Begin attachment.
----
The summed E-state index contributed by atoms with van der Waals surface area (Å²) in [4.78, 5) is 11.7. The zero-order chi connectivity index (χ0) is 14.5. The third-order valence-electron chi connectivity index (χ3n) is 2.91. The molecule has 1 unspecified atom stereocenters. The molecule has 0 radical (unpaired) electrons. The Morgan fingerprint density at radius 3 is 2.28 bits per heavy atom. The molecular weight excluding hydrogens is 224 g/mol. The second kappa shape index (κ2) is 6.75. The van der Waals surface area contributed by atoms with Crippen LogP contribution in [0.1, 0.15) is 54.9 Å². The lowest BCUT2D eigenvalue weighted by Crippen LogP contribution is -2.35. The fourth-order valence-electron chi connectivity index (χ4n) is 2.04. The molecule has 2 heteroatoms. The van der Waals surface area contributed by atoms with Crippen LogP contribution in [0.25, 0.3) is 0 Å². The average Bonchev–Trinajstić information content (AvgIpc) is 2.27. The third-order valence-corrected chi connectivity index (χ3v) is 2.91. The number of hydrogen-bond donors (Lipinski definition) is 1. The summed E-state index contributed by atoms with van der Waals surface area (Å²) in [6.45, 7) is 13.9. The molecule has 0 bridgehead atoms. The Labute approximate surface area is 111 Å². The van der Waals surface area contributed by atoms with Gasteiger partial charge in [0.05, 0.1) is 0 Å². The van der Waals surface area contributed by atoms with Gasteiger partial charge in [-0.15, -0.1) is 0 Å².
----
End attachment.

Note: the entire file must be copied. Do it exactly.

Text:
The summed E-state index contributed by atoms with van der Waals surface area (Å²) in [4.78, 5) is 11.7. The zero-order chi connectivity index (χ0) is 14.5. The third-order valence-electron chi connectivity index (χ3n) is 2.91. The molecule has 1 unspecified atom stereocenters. The molecule has 0 radical (unpaired) electrons. The Morgan fingerprint density at radius 3 is 2.28 bits per heavy atom. The molecular weight excluding hydrogens is 224 g/mol. The second kappa shape index (κ2) is 6.75. The van der Waals surface area contributed by atoms with Crippen LogP contribution in [0.1, 0.15) is 54.9 Å². The lowest BCUT2D eigenvalue weighted by Crippen LogP contribution is -2.35. The fourth-order valence-electron chi connectivity index (χ4n) is 2.04. The molecule has 2 heteroatoms. The van der Waals surface area contributed by atoms with Crippen LogP contribution in [0.25, 0.3) is 0 Å². The average Bonchev–Trinajstić information content (AvgIpc) is 2.27. The third-order valence-corrected chi connectivity index (χ3v) is 2.91. The number of hydrogen-bond donors (Lipinski definition) is 1. The summed E-state index contributed by atoms with van der Waals surface area (Å²) in [6.45, 7) is 13.9. The molecule has 0 bridgehead atoms. The Labute approximate surface area is 111 Å². The van der Waals surface area contributed by atoms with Gasteiger partial charge in [0.05, 0.1) is 0 Å². The van der Waals surface area contributed by atoms with Gasteiger partial charge in [-0.15, -0.1) is 0 Å².